As a general rule, the waves are gentler here than on the other Islands, but there are a few things to be aware of. First, don't turn your back on the ocean. It's unlikely, but if conditions are right, a wave could come along and push you face-first into the sand or drag you out to sea. Second, when the Big Island does experience high surf, dangerous conditions prevail and can change rapidly. Watch the ocean for a few minutes before going out. Third, realize that ultimately you must keep yourself safe. We strongly encourage you to obey lifeguards and heed the advice of outfitters from whom you rent equipment. It could save your trip, or even your life.

Sailing

For old salts and novice sailors alike, there's nothing like a cruise on the Kona or Kohala Coast. Calm waters, serene shores, and the superb...

Adventure Cruises

Lava Ocean Adventures. The best lava boat operator on the island, Captain Shane Turpin takes the 24-passenger Lava Kai near lava flows spilling...

Body Boarding and Bodysurfing

According to the movies, in the Old West there was always friction between cattle ranchers and sheep ranchers. A somewhat similar situation...

Scuba Diving

The Big Island's underwater world is the setting for a dramatic diving experience. With generally warm and calm waters, vibrant coral reefs...

Deep-Sea Fishing

The Kona Coast has some of the world's most exciting "blue-water" fishing. Although July, August, and September are peak months, with the best...

Kayaking

The leeward west coast areas of the Big Island are protected for the most part from the northeast trade winds, making for ideal, near-shore...

Snorkeling

A favorite pastime on the Big Island, snorkeling is perhaps one of the easiest and most enjoyable water activities for visitors. By floating...

Tennis

Many of the island's resorts allow nonguests to play for a fee. They also rent rackets, balls, and shoes. On the Kohala Coast, try the Fairmont...

Zip Line Tours

One of the few ways to really see the untouched beauty of the Big Island is to fly over its lush forests, dense tree canopies, and glorious...

Snuba

Snuba—a cross between scuba and snorkeling—is a great choice for non-scuba divers who want to go a step beyond snorkeling. You and an instructor...

Stand-Up Paddling

Stand-up paddling (or SUP for short), a sport with roots in the Hawaiian Islands, has grown popular worldwide in recent years. It's available...

Submarine Tours

Atlantis Submarines. Want to stay dry while exploring the tropical undersea world? Climb aboard the 48-passenger Atlantis X submarine, anchored...

Surfing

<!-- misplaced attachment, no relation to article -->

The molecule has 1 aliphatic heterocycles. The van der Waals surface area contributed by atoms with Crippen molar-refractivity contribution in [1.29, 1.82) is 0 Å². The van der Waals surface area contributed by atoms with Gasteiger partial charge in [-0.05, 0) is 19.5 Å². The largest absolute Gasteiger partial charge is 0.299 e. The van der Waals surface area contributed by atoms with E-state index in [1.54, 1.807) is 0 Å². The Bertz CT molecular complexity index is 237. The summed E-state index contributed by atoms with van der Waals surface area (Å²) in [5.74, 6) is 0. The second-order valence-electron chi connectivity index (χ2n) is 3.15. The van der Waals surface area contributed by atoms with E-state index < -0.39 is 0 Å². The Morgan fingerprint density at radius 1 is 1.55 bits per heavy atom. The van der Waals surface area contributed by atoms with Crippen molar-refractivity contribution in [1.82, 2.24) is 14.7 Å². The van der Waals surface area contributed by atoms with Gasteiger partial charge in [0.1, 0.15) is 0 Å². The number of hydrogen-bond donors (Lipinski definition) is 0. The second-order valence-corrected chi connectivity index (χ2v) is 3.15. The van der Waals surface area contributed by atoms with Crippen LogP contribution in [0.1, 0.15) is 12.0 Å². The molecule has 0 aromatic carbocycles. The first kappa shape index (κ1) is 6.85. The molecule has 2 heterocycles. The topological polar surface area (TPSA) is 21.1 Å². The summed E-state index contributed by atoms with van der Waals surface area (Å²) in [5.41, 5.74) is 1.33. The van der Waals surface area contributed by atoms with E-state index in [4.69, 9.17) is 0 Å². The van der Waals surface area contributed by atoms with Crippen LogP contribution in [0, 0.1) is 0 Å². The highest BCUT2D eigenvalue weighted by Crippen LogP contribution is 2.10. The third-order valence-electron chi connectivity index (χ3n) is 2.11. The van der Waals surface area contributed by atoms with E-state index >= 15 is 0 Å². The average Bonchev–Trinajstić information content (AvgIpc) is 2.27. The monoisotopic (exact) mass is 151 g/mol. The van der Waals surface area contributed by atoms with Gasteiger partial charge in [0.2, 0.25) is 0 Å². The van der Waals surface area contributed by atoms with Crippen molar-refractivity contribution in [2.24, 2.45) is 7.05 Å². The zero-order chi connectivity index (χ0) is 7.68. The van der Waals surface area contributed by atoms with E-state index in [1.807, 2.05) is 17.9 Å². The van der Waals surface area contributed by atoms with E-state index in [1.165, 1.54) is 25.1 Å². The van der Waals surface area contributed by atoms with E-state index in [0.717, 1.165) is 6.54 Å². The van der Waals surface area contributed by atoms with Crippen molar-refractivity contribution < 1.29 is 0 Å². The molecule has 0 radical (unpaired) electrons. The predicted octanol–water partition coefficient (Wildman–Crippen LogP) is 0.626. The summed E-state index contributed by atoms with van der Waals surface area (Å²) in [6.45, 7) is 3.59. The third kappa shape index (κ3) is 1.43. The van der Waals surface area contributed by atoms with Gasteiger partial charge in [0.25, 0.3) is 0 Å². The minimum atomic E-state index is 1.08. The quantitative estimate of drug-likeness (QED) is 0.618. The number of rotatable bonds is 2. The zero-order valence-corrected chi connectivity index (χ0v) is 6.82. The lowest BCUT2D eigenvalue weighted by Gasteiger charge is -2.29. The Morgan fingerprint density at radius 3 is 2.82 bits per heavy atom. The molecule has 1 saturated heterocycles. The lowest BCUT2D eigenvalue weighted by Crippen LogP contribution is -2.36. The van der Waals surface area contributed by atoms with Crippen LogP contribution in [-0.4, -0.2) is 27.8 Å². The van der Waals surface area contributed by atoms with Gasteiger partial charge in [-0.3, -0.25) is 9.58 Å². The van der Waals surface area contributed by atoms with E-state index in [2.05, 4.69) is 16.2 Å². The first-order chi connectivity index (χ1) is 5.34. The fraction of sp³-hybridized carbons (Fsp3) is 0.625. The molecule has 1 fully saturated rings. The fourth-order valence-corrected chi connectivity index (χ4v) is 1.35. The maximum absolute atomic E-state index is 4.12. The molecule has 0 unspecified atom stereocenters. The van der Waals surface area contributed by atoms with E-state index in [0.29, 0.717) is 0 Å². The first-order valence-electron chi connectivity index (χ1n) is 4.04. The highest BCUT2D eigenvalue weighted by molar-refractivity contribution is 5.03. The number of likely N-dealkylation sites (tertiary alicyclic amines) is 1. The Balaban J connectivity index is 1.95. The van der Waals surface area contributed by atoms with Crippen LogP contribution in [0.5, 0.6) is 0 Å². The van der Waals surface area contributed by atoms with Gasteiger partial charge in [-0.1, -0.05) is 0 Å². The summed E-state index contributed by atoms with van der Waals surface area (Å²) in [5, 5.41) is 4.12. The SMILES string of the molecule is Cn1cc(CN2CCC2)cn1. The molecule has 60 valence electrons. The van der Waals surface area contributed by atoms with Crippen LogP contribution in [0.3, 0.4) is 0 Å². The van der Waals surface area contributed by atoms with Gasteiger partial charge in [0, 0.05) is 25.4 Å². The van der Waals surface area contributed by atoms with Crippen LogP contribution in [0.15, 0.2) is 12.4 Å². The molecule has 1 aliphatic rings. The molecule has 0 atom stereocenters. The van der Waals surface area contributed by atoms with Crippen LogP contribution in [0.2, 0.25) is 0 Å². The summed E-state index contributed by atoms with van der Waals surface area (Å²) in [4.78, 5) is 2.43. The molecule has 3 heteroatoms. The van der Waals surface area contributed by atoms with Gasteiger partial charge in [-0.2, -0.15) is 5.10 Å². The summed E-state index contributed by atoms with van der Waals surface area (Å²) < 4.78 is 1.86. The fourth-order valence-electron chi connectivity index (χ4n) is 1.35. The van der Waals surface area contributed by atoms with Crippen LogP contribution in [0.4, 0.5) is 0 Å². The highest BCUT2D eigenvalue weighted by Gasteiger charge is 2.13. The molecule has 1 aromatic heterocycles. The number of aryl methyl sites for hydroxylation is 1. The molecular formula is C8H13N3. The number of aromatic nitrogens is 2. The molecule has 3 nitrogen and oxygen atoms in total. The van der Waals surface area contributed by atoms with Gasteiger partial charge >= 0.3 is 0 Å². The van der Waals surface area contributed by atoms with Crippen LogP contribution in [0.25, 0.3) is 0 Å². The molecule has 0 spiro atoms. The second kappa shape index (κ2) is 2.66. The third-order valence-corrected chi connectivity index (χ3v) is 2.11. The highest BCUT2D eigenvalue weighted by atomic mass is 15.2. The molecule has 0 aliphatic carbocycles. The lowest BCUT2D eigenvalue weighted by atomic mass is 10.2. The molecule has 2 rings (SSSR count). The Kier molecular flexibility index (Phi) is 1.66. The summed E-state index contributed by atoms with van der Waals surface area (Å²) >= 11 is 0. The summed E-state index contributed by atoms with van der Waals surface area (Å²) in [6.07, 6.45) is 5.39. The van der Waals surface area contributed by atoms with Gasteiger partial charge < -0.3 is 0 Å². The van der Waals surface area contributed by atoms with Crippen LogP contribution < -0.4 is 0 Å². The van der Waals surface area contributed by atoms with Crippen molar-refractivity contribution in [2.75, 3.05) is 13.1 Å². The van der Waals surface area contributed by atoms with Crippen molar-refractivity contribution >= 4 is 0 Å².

The Big Island does not have the variety of great surfing spots found on Oahu or Maui, but it does have decent waves and a thriving surf culture...

Whale- and Dolphin-Watching

Each winter, some two-thirds of the North Pacific humpback whale population (about 4,000–5,000 animals) migrate over 3,500 miles from the icy...

Aerial Tours

There's nothing quite like the aerial view of a waterfall crashing down a couple of thousand feet into cascading pools, or watching lava flow...

Caving

The Kanohina Lava Tube system is about 1,000 years old and was used by the ancient Hawaiians for water collection and for shelter. More than...

Golf

For golfers, the Big Island is a big deal—starting with the Mauna Kea Golf Course, which opened in 1964 and remains one of the state's top courses...

Hiking

Ecologically diverse, Hawaii Island has four of the five major climate zones and 8 of 13 sub-climate zones—a lot of variation for one island...

Horseback Riding

With its paniolo (cowboy) heritage and the ranches it spawned, the Big Island is a great place for equestrians. Riders can gallop through...

ATV Tours

A fun way to experience the Big Island's rugged coastline and wild ranch lands is through an off-road adventure—a real backcountry experience...

Biking

The Big Island's biking trails and road routes range from easy to moderate coastal rides to rugged backcountry wilderness treks that challenge...

Running

Ironman 70.3 Hawaii. The only Hawaii qualifier for the World Championship, the spring Ironman 70.3 Hawaii triathlon begins with swimming at...

Skiing

Where else but Hawaii can you surf, snorkel, and snow ski on the same day? In winter, the 13,796-foot Mauna Kea (Hawaiian for "white mountain...